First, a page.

Others might relish The Prophet, an anthology composed of works by eight well-known animators like Nina Paley (Sita Sings the Blues) and Mohammed Harib (Freej) as each adapts to the screen the words of Khalil Gibran (Wed., August 10, 5 p.m.). 

Whereas the movies are shown in English, a Hebrew lecture by Yossi Gavan on the 1972 film Fritz the Cat will explore the rebellious, in-your-face aspect which made this the first adult-oriented animated movie. Its Haifa-born director Ralph Bakshi made other extremely bold films, among them the racially charged 1975 Coonskin, which dared to explore the Black ghetto of the 1970s via the prism of the Br’er Rabbit tales in animation.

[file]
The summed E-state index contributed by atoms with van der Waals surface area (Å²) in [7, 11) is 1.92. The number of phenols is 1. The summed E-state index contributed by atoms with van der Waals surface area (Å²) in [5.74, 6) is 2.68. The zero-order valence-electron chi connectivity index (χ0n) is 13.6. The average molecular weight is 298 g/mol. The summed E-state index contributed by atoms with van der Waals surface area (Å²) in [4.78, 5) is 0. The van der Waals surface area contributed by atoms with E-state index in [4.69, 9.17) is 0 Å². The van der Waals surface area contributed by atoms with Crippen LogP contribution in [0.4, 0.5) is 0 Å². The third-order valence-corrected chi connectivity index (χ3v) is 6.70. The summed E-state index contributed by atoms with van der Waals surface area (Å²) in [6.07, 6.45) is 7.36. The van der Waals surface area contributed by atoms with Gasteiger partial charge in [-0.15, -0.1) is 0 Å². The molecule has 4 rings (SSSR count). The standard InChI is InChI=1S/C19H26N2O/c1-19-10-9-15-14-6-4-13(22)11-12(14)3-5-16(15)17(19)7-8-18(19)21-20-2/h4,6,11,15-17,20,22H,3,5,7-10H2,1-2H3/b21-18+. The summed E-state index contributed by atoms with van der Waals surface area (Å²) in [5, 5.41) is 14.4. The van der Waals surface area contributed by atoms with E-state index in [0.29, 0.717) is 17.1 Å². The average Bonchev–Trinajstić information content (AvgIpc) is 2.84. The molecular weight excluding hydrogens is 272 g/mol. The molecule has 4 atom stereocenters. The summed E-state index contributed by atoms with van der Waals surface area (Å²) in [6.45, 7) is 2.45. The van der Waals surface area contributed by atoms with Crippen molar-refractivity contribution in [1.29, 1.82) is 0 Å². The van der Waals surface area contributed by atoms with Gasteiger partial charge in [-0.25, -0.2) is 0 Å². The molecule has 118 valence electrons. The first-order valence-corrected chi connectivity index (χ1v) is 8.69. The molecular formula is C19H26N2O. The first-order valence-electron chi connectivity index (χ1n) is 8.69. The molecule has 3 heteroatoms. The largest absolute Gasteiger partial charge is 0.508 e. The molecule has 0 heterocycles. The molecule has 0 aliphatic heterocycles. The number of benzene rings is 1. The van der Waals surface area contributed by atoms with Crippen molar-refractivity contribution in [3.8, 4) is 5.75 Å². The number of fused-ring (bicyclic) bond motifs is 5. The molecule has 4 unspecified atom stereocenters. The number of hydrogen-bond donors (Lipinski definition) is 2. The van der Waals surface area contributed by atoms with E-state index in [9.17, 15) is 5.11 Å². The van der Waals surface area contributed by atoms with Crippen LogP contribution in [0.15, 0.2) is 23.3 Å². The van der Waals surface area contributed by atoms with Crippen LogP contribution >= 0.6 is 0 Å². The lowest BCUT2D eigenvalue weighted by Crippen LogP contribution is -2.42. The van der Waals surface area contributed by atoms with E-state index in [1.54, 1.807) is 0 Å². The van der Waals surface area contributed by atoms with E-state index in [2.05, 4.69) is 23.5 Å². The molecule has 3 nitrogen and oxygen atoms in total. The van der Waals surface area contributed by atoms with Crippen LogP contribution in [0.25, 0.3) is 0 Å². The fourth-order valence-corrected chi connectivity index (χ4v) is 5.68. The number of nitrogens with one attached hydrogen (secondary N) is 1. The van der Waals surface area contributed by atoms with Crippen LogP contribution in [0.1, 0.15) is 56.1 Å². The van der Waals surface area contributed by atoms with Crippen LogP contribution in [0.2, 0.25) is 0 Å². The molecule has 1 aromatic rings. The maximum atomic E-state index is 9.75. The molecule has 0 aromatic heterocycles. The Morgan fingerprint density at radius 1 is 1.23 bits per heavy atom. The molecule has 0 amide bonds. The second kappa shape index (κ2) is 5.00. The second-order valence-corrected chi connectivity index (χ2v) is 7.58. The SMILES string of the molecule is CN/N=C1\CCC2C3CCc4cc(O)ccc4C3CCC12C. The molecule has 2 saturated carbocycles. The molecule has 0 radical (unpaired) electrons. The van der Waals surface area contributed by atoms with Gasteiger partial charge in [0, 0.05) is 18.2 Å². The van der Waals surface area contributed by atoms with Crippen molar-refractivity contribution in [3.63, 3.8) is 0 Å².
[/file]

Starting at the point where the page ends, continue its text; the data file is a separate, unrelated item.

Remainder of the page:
Analyzing political cartoons

WITH ONE side of Israeli society willing to risk personal safety and freedom to defend the traditional structure of Israel’s democracy, and the other arguing that it is not reasonable to reject all changes simply because they come from a right-leaning government led by a man currently on trial for alleged corruption, a special discussion on how to draw this violent exchange will be held among cartoonists. These include the observant, right-leaning Shlomy Charka and the left-leaning Uri Fink (Tue., August 8, 5 p.m.)  

“Political cartoons today,” Fink told the Post, “have tremendous force as the image arrives within seconds to millions of people on their smartphones.”

Having landed in some hot water himself over a cartoon that depicted Culture and Sports Minister Miki Zohar asking a supporter of Beitar Jerusalem Football Club if he would care to join a government literary body, the sort which issues state prizes, Fink is no stranger to controversy.

“This is a language,” Fink said. “When one does not use it carefully, mistakes can happen.”